I didn’t want people to get too interested in the drawings. I wanted them to be there, but the story operates somewhere else. It operates somewhere between the words and the idea that’s in the pictures, and in the movement between the pictures, which is the essence of what happens in a comic. So by not focusing you too hard on these people you’re forced back into your role as a reader rather than looker. (qtd. in Andreas Huyssen’s “Of Mice and Mimesis: Reading Spiegelman with Adorno”).

    Ultimately, I agree with the idea that the art of The Watchmen isn’t initially gripping and stimulating. I’m just not a huge fan of Dave Gibbon’s… visual representation and design of the superheroes as I might express a sort of visual enjoyment of an artist such as Jim Lee or Darwyn Cooke. Hand me a copy of nearly ANY of Cooke’s work, and my eye is caught. But to better qualify this initial statement, I DO appreciate and enjoy Gibbon’s ability to design the layout of his panels and deliberately arrange and create images in those panels in a meaningful, thought-provoking way. In this way, I’m less distracted / stimulated / by the initial visuals of Watchmen; instead, the art work works in a sort of synthesis with the storyline to deliver a substantive narrative.

    For me, this is one (of many) reasons I think many comics scholars and critics consider this work to have attained and maintained its position in the contemporary literary canon.

    • Thanks for your comment, which is thoughtful as always.

      Just for the record, while it was probably a typo, Plato critiqued the written word, not orality. But ironically, Plato wrote; Socrates did not, so it’s Plato (and Xenophon) who win. :)

      You’re right about “ugly art,” though I think the problem is more art that distracts from the narrative. It’s a point McCloud made in Understanding Comics. For me, Jon Van Fleet (a brilliant artist) can do that in comics form, despite how much I adore his work, which is a tension that always bothers me because I’ll buy anything he does purely for the art. Whereas Schuiten (of the French Obscure Cities series I’ve been writing about) is detailed but doesn’t distract, or at least works well with a thoughtful narrative that wants you to pause and to think.

      Personally, I love Gibbons’s work. I think it reflects Watchmen‘s concerns for symmetry and precision, and it carries the narrative very well. As you point out. There’s a fusion between text and image that’s marvelous.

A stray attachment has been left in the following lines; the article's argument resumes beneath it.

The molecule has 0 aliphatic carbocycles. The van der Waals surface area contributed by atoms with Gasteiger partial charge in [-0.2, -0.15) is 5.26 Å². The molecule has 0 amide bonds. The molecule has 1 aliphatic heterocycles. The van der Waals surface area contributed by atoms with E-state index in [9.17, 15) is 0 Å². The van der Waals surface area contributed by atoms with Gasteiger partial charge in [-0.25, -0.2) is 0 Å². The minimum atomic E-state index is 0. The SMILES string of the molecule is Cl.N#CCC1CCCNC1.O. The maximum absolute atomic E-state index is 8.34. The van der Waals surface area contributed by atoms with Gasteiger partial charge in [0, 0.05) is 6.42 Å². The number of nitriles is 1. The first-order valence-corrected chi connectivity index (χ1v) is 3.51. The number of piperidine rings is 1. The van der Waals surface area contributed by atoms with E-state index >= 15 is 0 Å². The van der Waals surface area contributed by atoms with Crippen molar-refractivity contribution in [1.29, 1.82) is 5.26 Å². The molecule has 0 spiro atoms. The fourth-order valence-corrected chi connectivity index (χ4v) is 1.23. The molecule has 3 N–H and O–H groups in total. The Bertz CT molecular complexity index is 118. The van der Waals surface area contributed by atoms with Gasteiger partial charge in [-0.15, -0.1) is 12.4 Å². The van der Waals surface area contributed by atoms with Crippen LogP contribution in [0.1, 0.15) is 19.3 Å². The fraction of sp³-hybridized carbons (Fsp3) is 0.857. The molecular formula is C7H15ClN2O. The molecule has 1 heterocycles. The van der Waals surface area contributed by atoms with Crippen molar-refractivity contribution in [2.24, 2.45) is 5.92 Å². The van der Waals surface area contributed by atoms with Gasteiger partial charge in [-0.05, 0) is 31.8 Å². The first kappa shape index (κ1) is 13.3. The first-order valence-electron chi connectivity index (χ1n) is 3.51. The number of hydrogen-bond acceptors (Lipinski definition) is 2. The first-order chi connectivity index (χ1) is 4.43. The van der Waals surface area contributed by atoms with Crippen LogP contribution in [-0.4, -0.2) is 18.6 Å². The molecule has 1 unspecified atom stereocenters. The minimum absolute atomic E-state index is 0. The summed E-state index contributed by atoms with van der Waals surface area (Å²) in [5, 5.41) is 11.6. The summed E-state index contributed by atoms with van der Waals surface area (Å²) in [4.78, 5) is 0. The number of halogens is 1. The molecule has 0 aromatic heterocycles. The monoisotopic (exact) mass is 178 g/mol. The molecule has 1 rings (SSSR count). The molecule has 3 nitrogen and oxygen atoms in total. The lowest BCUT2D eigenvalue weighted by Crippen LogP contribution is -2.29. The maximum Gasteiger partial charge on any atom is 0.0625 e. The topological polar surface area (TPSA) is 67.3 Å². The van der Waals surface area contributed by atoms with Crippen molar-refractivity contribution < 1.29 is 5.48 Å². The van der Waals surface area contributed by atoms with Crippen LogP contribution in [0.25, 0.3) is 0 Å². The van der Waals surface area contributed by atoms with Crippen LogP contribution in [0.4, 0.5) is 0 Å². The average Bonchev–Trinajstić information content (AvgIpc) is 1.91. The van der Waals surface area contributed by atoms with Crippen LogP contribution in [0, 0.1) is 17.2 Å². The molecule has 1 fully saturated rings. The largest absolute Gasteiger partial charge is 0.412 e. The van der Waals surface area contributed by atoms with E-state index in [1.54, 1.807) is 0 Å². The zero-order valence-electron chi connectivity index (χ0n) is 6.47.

And while I love Darwyn Cooke’s work, an awful lot of Cooke’s imitators leave me cold — they come off as cartoony, rather than stylized.

      There’s a concept in representation that has come out in animation: once an image gets too close to reality, the gulf between it and reality looks creepy. Get Disney characters too real, and they suddenly look bizarre instead of cute or real. Perhaps that’s a good analogy for art becoming too distracting: detail can be good, but at some point, you’re reading an art book with panel borders and text laid on top.

      Where we each draw that line may be personal, ultimately.

      • My understanding of The Republic’s critique of the poet’s had to do with the oral nature of the way poetry was related at the time of Plato’s writing the work. But I may be showing the influences of those whom I studied under and their interpretations of it. :-) Still, I think the comparison still holds over the anxiety older systems often feel with the emergence of newer approaches.

        While I might not find Gibbon’s style visually “pleasing,” it just strikes me as smart and exceptionally intentional. I’m thinking of David Balan’s recent offering on the Joker fish story arc and the importance of intentional, focused story telling. Gibbon’s efforts are very much of the same sort. I think a careful reader would be hard-pressed to find a wasted line or panel in the entire series.

        And while I might not find his style to my taste (again, only in the immediate visual sense), I also wouldn’t call Gibbon’s work “ugly art” (again… I think I need to find a new term for it). Instead, I’m thinking of examples like Marjane Satrapi’s “Persepolis,” Lydia Barry’s body of work, or Art Spiegelman’s “Maus.” These are perhaps better examples of the sort of art Spiegelman describes in the quote I referenced earlier.

      • You’re absolutely right that the comparison still holds. And one could argue that Plato was saying the opposite of what Socrates said, because Plato was writing! It’s one of the many great ironies, even post-modern ironies, of Plato, who’s fascinating and deserves to be treated as much as literature as philosophy.

        You’re right that Gibbons’s style is intentional, and you’ve put it far better than me!

        I also think you’re right about Satrapi and Spiegelman. I’d personally go for “distracting art,” but that’s just me.